The involvement of Opcom Holdings and the rumoured links of Mukhriz Mahathir in the RM21 billion National Fiberisation and Connectivity Plan (NFCP) has generated so much speculation.
I wanted to know the truth, and so I took the trouble to scrutinise public documents of Opcom to determine the facts.
Mukhriz has held various posts in several business firms, including Opcom. He was also the executive director of the Perdana Peace Global Organisation, and chairman of Malaysian cancer vaccine company, Bioven.
In 2004, he was elected to Umno Youth’s executive council with the highest number of votes.
In 2008, he won the Jerlun parliamentary seat. The next year, Najib Razak appointed him as the deputy minister for international trade.
In 2013, he won the Ayer Hitam state seat, and was appointed as the Kedah menteri besar.
But in 2016, he was unceremoniously removed as MB for being critical of Najib over his 1MDB fiasco, alongside Muhyiddin Yassin and Shafie Apdal. Now, he is back as MB.
As a businessman in his early days, Mukhriz was doing fine and making his name as a corporate leader. But after becoming a politician, he remains largely in the shadows of his father.
Let us look if criticisms levelled against Mukhriz in relation to his business involvement in Opcom are justified.
Is there evidence of impropriety, lack of transparency, abuse of power and breach of trust in the said transactions?
Now the standards set are no longer like those of the kleptocratic days of old, but must be compliant with the standards under the new narratives of Malaysia Baru.
Share prices in Opcom have spiked in expectation that the company would benefit from the National Fiberisation and Connectivity Plan (NFCP), involving RM21.6 billion, to lay optical fibre cables across the country for Internet connections at much faster speed.
It was alleged that the finance minister and mainstream media together had suspiciously collaborated to create the false impression that the government is spending such an amount.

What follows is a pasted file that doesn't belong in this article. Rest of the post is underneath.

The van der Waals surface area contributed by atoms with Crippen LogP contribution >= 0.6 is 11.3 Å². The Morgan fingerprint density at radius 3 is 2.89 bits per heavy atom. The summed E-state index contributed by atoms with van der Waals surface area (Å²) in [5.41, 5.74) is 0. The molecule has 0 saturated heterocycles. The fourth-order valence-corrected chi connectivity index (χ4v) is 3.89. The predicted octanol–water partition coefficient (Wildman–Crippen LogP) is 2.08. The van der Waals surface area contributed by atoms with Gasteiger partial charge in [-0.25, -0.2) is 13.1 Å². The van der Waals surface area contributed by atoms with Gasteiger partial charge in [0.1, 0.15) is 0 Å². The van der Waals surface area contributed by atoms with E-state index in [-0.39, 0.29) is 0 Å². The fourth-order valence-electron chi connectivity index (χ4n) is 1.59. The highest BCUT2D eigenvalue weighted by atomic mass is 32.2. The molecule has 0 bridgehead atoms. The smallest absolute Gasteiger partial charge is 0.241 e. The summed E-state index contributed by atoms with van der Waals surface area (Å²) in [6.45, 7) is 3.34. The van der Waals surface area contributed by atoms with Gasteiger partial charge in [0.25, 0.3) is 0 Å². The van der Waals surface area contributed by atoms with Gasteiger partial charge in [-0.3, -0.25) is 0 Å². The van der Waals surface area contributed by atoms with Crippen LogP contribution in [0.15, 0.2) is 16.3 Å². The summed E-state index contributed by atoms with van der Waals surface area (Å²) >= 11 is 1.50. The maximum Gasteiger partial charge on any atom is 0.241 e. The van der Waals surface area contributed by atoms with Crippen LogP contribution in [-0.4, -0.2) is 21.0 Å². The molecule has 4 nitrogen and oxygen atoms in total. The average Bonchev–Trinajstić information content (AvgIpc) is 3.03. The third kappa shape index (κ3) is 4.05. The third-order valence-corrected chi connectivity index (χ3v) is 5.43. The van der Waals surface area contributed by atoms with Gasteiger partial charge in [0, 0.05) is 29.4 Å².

Mukhriz, a co-founder of the company, owns a substantial number of its shares. On Sept 6, the share price spiked in volatile trading, from 45 sen to 65 sen.
Mukhriz resigned as the company’s president in 2009. Co-founder Chhoa Kwang Hua is the company’s deputy CEO, while elder brother Mokhzani was chairman until the end of May.
The most recent Opcom filing with Bursa Malaysia on Sept 3 shows Mukhriz holding 31.9 million shares, or a 19.8% stake. Mukhriz’s critics are accusing him of making a quick buck through share disposals after Aug 28.
However it must also be noted that he has been steadily disposing off his shares since January, long before the announcement of the NFCP.
Further, the following arguments could be raised in defence against any allegations of impropriety by Mukhriz in the Opcom controversy.
It is not right, in the absence of incontrovertible evidence to presume that Mukhriz was involved or had influence in the decision-making at the Ministry of Finance over the NFCP, the good news and coverage by the media that followed, and the ensuing spike in price of Opcom shares.
The original listing price paid by Mukhriz when Opcom first went public in 2013 was 80 sen The record shows that he borrowed heavily from the banks to finance the purchase of the said shares.
He and his partners built the plant at Shah Alam and it was said that they had tough times in the beginning. It was not plain sailing as they had to work hard to make it a success.
So for him to sell now at 70 sen per share cannot be seen as profiting.
Opcom started manufacturing fibre optic cables as an import substitute. Before that, all of fibre cables deployed by Telekom Malaysia were imported.
Since then, Opcom has enjoyed considerable success in the country, had good track record with MCMC and Telekom Malaysia. It is understandable that the market would presume that they would stand to benefit from the NFCP.
With or without Mukhriz, the good fortunes experienced by Opcom is expected to be the same.
NFCP is long overdue, it is time to bring it to the next level.
It is not MCMC that would be purchasing the fibre optics but the telcos that would be carrying out the contract works with the government in laying the fibre optics nationwide.
There has been competition from other local manufacturers for over 20 years. It would appear that any contracts Opcom gets are from competitive tenders which it wins on merit.
The Opcom share sale by Mukhriz to the market is on a willing buyer-willing seller basis with no element of pressure or undue influence exerted on the buyers to buy the shares.
Given the circumstances and facts of the case, it would appear that Mukhriz is not as blameworthy as he was made out to be by some quarters.
His acts and conduct are perfectly reasonable. It is perfectly legal and in accordance with business practice for a man holding an asset to dispose part of it to take advantage of favourable stock market conditions and take profit on account of good market sentiments.
After all he has been disposing parts of the assets over a considerable time before this to show that this is not a concerted manipulative effort, dependant on one transaction alone.